Engagement in the PBA service — measured as the number of pictures submitted and farmers’ satisfaction — was significantly higher when bundled with PBI, and while willingness to pay for PBA alone was negligible, respondents were willing to pay an extra 8.7% of the insurance premium when PBA was embedded in the PBI product.
Finally, greenness indices derived from the crop imagery predicted the onset of growth stages during which crops are more vulnerable to weather risk, thereby outperforming satellite vegetation indices. Project partner BKC WeatherSys was able to train a convolutional neural network that predicts crop damage with higher accuracy than BKC’s existing agronomic software (using crop models, weather data, and satellite imagery) to provide advisories.
Towards smart weather index-based insurance products
With funding from the UK Natural Environmental Research Council (NERC) and the International Initiative for Impact Evaluation (3ie), and the CGIAR Research Program on Policies, Institutions, and Markets (PIM) the project was able to deepen its collaboration with HDFC.
HDFC, IFPRI, and Manchester University are using ground pictures, satellite imagery, weather data, and crop models to design smart weather index-based insurance products. These products will be implemented and evaluated rigorously through a four-year impact assessment in the Northern Indian state of Haryana.
HDFC will roll out PBI products in 2018 for a range of crops (wheat, paddy, tomatoes, and potatoes) in four districts in Haryana, and the project is engaging closely with the Haryana Departments of Agriculture and Horticulture for implementing these products in their state-wide programs in subsequent years.
Given the observed complementarities with PBA, the project proposes linking HDFC to advisory service providers that can help HDFC harness big data for crop damage prediction and remote advisory provision.
HDFC and IFPRI entered high-level conversations with the Odisha and Tamil Nadu state governments, and the project was approached by ACRE Africa and Kenya Agricultural & Livestock Research Organization (KALRO) to implement PBI complemented with remote advisory services in Eastern Africa. Resource mobilization to expand into Eastern Africa is currently well underway, with two major proposals under review.
US$250K scale-up grant
The project was the Inspire Challenge Scale Up Winner 2018 and was awarded US$250K at the second annual convention of the CGIAR Platform for Big Data in Agriculture, 3-5 October 2018.
Journal article published
The team published a paper titled, “Monitoring crop phenology using a smartphone based near-surface remote sensing approach” in Agricultural and Forest Meteorology.
Highlights from the article include:
- Smartphone repeat imagery quantifies important phenological stages of winter wheat.
- Small scale phenology or disturbances are not captured by satellite remote sensing.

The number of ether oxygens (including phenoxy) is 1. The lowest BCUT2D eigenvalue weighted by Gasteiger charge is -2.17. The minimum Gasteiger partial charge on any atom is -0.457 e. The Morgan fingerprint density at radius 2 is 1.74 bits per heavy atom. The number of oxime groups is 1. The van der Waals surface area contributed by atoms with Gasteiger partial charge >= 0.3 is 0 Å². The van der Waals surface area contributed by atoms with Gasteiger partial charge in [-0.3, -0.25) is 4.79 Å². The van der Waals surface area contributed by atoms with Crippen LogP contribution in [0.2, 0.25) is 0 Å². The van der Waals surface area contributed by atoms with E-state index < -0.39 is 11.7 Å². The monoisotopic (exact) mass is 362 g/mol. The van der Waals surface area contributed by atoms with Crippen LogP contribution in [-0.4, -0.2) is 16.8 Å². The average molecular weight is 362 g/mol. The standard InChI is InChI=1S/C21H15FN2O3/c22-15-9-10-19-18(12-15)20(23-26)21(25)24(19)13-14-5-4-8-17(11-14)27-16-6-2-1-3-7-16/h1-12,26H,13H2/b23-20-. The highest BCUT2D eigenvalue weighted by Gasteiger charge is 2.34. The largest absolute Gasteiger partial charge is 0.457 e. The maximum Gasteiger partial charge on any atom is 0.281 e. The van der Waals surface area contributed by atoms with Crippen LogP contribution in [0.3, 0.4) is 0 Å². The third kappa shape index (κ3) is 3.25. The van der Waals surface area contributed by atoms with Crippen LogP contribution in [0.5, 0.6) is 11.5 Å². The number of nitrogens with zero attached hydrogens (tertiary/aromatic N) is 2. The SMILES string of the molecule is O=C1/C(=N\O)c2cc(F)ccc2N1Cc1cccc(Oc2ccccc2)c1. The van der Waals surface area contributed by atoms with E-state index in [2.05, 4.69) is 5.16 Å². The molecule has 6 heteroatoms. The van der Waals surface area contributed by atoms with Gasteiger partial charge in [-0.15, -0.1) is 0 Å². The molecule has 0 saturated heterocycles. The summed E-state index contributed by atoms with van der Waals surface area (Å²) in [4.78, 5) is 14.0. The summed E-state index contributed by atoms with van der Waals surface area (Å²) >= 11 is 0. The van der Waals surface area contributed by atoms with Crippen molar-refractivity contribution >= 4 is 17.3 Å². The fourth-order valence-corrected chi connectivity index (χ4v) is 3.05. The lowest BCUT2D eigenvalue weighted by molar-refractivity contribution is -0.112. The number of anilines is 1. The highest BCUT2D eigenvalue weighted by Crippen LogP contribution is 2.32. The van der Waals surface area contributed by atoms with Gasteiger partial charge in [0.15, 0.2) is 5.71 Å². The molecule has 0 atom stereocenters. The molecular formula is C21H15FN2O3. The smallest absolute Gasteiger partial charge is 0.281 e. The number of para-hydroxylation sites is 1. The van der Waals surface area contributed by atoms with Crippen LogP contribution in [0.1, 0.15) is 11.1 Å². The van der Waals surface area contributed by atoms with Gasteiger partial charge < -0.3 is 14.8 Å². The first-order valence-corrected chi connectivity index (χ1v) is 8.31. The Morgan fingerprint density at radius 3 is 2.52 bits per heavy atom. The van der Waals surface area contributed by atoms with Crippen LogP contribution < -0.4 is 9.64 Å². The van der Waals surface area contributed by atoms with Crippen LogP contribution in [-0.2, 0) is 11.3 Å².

- Using smartphone imagery can improve crop modeling and insurance for small farmers.
Second journal article published
The team published a paper titled, “The feasibility of picture-based insurance (PBI): Smartphone pictures for affordable crop insurance,” in Development Engineering: The Journal of Engineering in Economic Development.
The paper analyzes the feasibility of PBI as a low-cost tool to improve coverage. A pilot implementation in the rice-wheat belt of India speaks to PBI being a feasible and valuable innovation to reduce downside basis risk in index insurance:
- Nearly two-thirds of trained farmers took at least four pictures (roughly one per growth stage), which was considered sufficient for loss assessment.
- Severe damage was visible from smartphone pictures in 71% of affected sites, and this was a significant improvement over alternative index-based products, which identified severe damage in at most 34% of affected sites.
Testing alternative scaling models
During the monsoon (Kharif) season, the team will test three alternative scaling models:
- A commercial, retail approach for horticultural crops in Haryana State
- Linking with a digital crop registry for credit in Odisha State with Dvara Trust
- Linking with CABI’s PlantWise program and its partners in Tamil Nadu
New app updates are expected to improve the user experience. Updates include an improved interface, customization for the different project sites, and gamification to motivate increased participation.
In Haryana, a system called “KisanCoins” provides incentives for farmers to reach certain milestones. Various forms of participation on the app earn farmers coins which they can then trade for rewards. A public leaderboard allows farmers to track their performance against others.
Data collection in Kenya is ongoing for two new projects:
- With funding from the IDRC-ACIAR Cultivate Africa’s Future (CultiAF) Phase II, the team will develop, implement, and evaluate picture-based insurance and advisory services for different crops in Kenya.
- With funding from the Netherlands – CGIAR research program for seed systems development (NWO-WOTRO), the team will analyze the cost-effectiveness of utilizing such innovations in agricultural risk management from a seed systems perspective.